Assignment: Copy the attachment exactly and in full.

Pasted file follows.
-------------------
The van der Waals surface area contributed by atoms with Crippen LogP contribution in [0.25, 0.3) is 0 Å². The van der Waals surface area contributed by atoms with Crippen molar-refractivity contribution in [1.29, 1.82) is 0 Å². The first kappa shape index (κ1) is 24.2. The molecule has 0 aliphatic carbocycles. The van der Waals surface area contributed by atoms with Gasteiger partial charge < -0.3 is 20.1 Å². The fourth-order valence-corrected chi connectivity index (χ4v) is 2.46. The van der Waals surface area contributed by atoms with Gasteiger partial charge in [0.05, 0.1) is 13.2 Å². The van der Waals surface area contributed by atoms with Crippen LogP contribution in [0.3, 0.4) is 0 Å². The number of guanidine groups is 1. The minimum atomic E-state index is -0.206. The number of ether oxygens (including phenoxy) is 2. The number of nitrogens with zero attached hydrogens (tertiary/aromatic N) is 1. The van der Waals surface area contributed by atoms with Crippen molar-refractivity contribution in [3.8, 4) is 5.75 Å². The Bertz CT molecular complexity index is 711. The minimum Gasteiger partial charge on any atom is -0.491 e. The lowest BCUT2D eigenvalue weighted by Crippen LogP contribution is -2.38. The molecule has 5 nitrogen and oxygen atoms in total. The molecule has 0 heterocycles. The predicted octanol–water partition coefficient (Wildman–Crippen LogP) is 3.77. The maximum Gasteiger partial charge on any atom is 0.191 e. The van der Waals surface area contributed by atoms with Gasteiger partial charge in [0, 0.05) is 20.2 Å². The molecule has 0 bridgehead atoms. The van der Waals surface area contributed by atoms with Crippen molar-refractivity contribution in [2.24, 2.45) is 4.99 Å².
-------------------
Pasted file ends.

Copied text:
The van der Waals surface area contributed by atoms with Crippen LogP contribution in [0.25, 0.3) is 0 Å². The van der Waals surface area contributed by atoms with Crippen molar-refractivity contribution in [1.29, 1.82) is 0 Å². The first kappa shape index (κ1) is 24.2. The molecule has 0 aliphatic carbocycles. The van der Waals surface area contributed by atoms with Gasteiger partial charge < -0.3 is 20.1 Å². The fourth-order valence-corrected chi connectivity index (χ4v) is 2.46. The van der Waals surface area contributed by atoms with Gasteiger partial charge in [0.05, 0.1) is 13.2 Å². The van der Waals surface area contributed by atoms with Crippen LogP contribution in [0.3, 0.4) is 0 Å². The number of guanidine groups is 1. The minimum atomic E-state index is -0.206. The number of ether oxygens (including phenoxy) is 2. The number of nitrogens with zero attached hydrogens (tertiary/aromatic N) is 1. The van der Waals surface area contributed by atoms with Crippen molar-refractivity contribution in [3.8, 4) is 5.75 Å². The Bertz CT molecular complexity index is 711. The minimum Gasteiger partial charge on any atom is -0.491 e. The lowest BCUT2D eigenvalue weighted by Crippen LogP contribution is -2.38. The molecule has 5 nitrogen and oxygen atoms in total. The molecule has 0 heterocycles. The predicted octanol–water partition coefficient (Wildman–Crippen LogP) is 3.77. The maximum Gasteiger partial charge on any atom is 0.191 e. The van der Waals surface area contributed by atoms with Gasteiger partial charge in [0, 0.05) is 20.2 Å². The molecule has 0 bridgehead atoms. The van der Waals surface area contributed by atoms with Crippen molar-refractivity contribution in [2.24, 2.45) is 4.99 Å².